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Cultures of ViolenceLynching and Racial Killing in South Africa and the American South$
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Ivan Evans

Print publication date: 2009

Print ISBN-13: 9780719079047

Published to Manchester Scholarship Online: July 2012

DOI: 10.7228/manchester/9780719079047.001.0001

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Racial violence and black labor in the South

Racial violence and black labor in the South

(p.58) 3 Racial violence and black labor in the South
Cultures of Violence

Ivan Evans

Manchester University Press

The basic pattern of racial violence in the South was largely determined by the attempts of landowners and commercial farmers to gain mastery over a world turned upside down by the end of slavery. Emancipation raised two dire threats that struck at the heart of the former slave society: the emergence of a free market in labour and the plantocracy's lost grip over land. Landowners across the South mobilized against these twin threats, employing all mechanisms at their disposal to regain their former dominance. This chapter argues that landowners' quest for political and economic control forms the indispensable point of reference for any discussion of extra-legal racial violence, providing the terrain for even plebeian whites to participate in the lynch culture of the New South.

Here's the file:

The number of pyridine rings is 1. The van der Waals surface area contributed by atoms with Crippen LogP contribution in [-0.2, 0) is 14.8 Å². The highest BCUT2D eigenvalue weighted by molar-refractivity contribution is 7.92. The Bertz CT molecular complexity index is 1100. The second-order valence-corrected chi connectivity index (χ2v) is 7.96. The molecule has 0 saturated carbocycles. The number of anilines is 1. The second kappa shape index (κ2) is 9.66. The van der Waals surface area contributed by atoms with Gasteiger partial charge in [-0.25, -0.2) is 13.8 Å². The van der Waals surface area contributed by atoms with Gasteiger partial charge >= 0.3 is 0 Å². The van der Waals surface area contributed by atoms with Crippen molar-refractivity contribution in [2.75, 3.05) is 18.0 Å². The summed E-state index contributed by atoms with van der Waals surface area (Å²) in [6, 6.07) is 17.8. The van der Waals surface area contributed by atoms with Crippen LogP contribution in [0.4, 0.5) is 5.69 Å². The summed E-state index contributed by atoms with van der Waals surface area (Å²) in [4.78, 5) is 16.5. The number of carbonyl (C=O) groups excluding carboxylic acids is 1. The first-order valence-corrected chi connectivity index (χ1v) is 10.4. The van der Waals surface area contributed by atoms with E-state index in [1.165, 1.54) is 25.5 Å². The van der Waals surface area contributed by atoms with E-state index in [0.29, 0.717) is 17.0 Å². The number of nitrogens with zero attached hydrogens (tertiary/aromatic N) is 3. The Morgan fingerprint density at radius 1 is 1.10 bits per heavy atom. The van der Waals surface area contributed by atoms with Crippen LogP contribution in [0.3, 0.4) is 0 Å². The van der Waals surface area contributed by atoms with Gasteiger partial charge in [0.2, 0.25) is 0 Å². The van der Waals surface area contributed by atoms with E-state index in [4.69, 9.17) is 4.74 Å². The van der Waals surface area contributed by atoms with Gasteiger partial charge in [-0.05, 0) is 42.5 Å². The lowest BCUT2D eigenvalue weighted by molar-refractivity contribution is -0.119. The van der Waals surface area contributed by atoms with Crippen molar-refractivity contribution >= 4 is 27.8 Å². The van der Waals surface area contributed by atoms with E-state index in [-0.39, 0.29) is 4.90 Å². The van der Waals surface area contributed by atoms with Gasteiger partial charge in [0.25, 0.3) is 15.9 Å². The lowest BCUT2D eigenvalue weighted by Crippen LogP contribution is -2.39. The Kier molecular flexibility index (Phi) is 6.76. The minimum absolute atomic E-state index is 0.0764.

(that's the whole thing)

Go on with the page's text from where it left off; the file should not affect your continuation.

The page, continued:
Keywords:   American South, racial violence, emancipation, whites, lynch culture

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